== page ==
Date Showing Showing On 30 November, 2, 3 December
Time Showing Monday 6pm, Wednesday 4pm & 6.30pm and Thursday 6pm

Babyteeth

M 1hrs 58mins
drama | 2019, Australia
Overview

A terminally ill teen upsets her parents when she falls in love with a small-time drug dealer.

Warnings

Mature themes, sex scenes and coarse language

Director
Shannon Murphy
Original Review
Stephen Romei, Weekend Australian
Extracted By
Peter Gillard
Featuring
Eliza Scanlen, Ben Mendelson, Essie Davis, Michelle Lotters, Toby Wallace

Watch The Trailer

BABYTEETH - Official UK Trailer | In Cinemas 14 August

Storyline (warning: spoilers)

What is the best possible parenting when your daughter, your only child, has terminal cancer?  That is the question at the heart of this movie.  The father, Henry, is a psychiatrist and the mother, Anna, a former concert pianist.  The daughter Milla, is still at an all-girls school in Sydney; on bad days she wears a wig.  This is a family struggling to keep it together, each of them unravelling. The house is stock piled with prescription drugs, and Milla is not the only one taking them.  Indeed she seems the one best composed, her parents are going through their worst nightmare.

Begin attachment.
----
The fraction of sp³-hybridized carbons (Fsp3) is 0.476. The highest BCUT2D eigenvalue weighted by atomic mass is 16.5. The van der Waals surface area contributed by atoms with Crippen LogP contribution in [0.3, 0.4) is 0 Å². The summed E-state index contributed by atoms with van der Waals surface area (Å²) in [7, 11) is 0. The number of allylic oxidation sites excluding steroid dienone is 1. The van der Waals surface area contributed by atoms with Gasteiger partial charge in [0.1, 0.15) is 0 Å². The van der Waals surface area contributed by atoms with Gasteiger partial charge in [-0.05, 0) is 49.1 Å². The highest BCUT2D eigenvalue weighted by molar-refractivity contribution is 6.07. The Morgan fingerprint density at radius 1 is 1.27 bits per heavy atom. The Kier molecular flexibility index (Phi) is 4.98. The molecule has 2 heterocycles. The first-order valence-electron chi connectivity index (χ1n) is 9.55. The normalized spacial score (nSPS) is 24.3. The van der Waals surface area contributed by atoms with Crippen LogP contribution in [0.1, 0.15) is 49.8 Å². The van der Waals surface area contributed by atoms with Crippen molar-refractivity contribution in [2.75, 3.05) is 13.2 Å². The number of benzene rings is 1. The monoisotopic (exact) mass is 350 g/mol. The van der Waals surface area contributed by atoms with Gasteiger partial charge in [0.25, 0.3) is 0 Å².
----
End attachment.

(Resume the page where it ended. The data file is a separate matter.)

Their lives change when waiting for the train, Milla meets a young man called Moses.  He is 23 or so, the eight year age gap goes to the title, she still has a few baby teeth.  Moses has tattoos on his hands, neck and face; he is a low level drug user and dealer.

When Milla brings him home, her parents have to decide whether to chase off this handsome wolf or let him into their lives.  Henry asks him what he does and the reply is “I'm not functional”.

What Henry and Anna do in fits and starts and full of doubts goes to the question of how to be a good parent.  What Milla and Moses do goes to putting life first.

The script feels true to life and there is humour too, there has to be.  When Henry and Anna wonder if Milla and Moses are having sex, the look on their faces is perfect.

Mendelson and Davis bring a star quality to their roles, but it is the young actors who bring the screen alive.

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